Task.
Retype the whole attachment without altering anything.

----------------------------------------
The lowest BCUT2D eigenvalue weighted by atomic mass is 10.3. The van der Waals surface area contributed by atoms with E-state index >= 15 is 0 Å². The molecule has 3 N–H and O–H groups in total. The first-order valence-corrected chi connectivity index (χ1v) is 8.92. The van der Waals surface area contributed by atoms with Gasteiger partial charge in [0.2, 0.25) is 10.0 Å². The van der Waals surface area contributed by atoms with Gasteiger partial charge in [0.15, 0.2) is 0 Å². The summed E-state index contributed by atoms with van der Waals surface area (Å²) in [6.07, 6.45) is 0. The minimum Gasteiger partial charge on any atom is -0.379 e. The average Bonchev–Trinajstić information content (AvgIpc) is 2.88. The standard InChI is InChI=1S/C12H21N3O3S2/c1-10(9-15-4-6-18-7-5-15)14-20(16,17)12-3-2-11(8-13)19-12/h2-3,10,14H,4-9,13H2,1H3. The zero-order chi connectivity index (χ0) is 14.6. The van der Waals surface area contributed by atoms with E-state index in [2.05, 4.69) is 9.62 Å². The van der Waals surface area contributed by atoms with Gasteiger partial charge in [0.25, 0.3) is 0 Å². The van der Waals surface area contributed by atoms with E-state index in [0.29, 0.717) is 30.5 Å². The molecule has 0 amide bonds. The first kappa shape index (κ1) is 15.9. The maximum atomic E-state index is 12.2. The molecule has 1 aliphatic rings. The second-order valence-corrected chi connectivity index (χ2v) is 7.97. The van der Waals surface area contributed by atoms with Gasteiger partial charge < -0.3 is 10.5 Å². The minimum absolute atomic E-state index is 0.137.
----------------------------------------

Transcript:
The lowest BCUT2D eigenvalue weighted by atomic mass is 10.3. The van der Waals surface area contributed by atoms with E-state index >= 15 is 0 Å². The molecule has 3 N–H and O–H groups in total. The first-order valence-corrected chi connectivity index (χ1v) is 8.92. The van der Waals surface area contributed by atoms with Gasteiger partial charge in [0.2, 0.25) is 10.0 Å². The van der Waals surface area contributed by atoms with Gasteiger partial charge in [0.15, 0.2) is 0 Å². The summed E-state index contributed by atoms with van der Waals surface area (Å²) in [6.07, 6.45) is 0. The minimum Gasteiger partial charge on any atom is -0.379 e. The average Bonchev–Trinajstić information content (AvgIpc) is 2.88. The standard InChI is InChI=1S/C12H21N3O3S2/c1-10(9-15-4-6-18-7-5-15)14-20(16,17)12-3-2-11(8-13)19-12/h2-3,10,14H,4-9,13H2,1H3. The zero-order chi connectivity index (χ0) is 14.6. The van der Waals surface area contributed by atoms with E-state index in [2.05, 4.69) is 9.62 Å². The van der Waals surface area contributed by atoms with Gasteiger partial charge in [0.25, 0.3) is 0 Å². The van der Waals surface area contributed by atoms with E-state index in [0.29, 0.717) is 30.5 Å². The molecule has 0 amide bonds. The first kappa shape index (κ1) is 15.9. The maximum atomic E-state index is 12.2. The molecule has 1 aliphatic rings. The second-order valence-corrected chi connectivity index (χ2v) is 7.97. The van der Waals surface area contributed by atoms with Gasteiger partial charge < -0.3 is 10.5 Å². The minimum absolute atomic E-state index is 0.137.